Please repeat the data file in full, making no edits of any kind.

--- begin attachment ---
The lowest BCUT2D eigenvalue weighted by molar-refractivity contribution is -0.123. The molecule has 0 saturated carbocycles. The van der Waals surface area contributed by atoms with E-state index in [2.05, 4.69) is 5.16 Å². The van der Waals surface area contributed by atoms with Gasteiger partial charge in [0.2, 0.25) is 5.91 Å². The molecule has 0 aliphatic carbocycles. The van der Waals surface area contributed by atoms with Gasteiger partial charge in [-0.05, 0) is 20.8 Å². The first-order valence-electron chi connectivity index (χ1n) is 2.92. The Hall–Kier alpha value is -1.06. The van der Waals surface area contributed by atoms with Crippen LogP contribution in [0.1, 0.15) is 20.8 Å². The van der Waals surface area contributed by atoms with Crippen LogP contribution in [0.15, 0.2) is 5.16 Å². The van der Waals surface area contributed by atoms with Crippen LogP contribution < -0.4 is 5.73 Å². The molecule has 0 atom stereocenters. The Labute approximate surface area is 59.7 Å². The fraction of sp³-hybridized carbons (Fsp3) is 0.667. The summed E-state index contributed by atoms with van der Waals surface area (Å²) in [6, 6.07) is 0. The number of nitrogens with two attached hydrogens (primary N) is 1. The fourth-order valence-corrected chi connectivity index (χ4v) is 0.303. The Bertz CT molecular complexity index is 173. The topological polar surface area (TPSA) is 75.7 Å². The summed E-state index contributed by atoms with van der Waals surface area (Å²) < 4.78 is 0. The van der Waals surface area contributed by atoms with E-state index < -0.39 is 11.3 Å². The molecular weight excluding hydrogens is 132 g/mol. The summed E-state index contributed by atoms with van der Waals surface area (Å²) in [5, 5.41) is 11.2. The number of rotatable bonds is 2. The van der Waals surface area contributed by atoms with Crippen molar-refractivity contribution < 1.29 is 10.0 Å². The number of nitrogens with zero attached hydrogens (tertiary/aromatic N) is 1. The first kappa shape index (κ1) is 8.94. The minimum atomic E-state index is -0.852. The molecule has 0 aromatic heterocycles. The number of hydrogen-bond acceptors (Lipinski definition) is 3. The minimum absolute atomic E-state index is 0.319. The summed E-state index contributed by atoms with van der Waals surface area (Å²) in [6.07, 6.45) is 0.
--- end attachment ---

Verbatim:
The lowest BCUT2D eigenvalue weighted by molar-refractivity contribution is -0.123. The molecule has 0 saturated carbocycles. The van der Waals surface area contributed by atoms with E-state index in [2.05, 4.69) is 5.16 Å². The van der Waals surface area contributed by atoms with Gasteiger partial charge in [0.2, 0.25) is 5.91 Å². The molecule has 0 aliphatic carbocycles. The van der Waals surface area contributed by atoms with Gasteiger partial charge in [-0.05, 0) is 20.8 Å². The first-order valence-electron chi connectivity index (χ1n) is 2.92. The Hall–Kier alpha value is -1.06. The van der Waals surface area contributed by atoms with Crippen LogP contribution in [0.1, 0.15) is 20.8 Å². The van der Waals surface area contributed by atoms with Crippen LogP contribution in [0.15, 0.2) is 5.16 Å². The van der Waals surface area contributed by atoms with Crippen LogP contribution < -0.4 is 5.73 Å². The molecule has 0 atom stereocenters. The Labute approximate surface area is 59.7 Å². The fraction of sp³-hybridized carbons (Fsp3) is 0.667. The summed E-state index contributed by atoms with van der Waals surface area (Å²) in [6, 6.07) is 0. The number of nitrogens with two attached hydrogens (primary N) is 1. The fourth-order valence-corrected chi connectivity index (χ4v) is 0.303. The Bertz CT molecular complexity index is 173. The topological polar surface area (TPSA) is 75.7 Å². The summed E-state index contributed by atoms with van der Waals surface area (Å²) < 4.78 is 0. The van der Waals surface area contributed by atoms with E-state index < -0.39 is 11.3 Å². The molecular weight excluding hydrogens is 132 g/mol. The summed E-state index contributed by atoms with van der Waals surface area (Å²) in [5, 5.41) is 11.2. The number of rotatable bonds is 2. The van der Waals surface area contributed by atoms with Crippen molar-refractivity contribution < 1.29 is 10.0 Å². The number of nitrogens with zero attached hydrogens (tertiary/aromatic N) is 1. The first kappa shape index (κ1) is 8.94. The minimum atomic E-state index is -0.852. The molecule has 0 aromatic heterocycles. The number of hydrogen-bond acceptors (Lipinski definition) is 3. The minimum absolute atomic E-state index is 0.319. The summed E-state index contributed by atoms with van der Waals surface area (Å²) in [6.07, 6.45) is 0.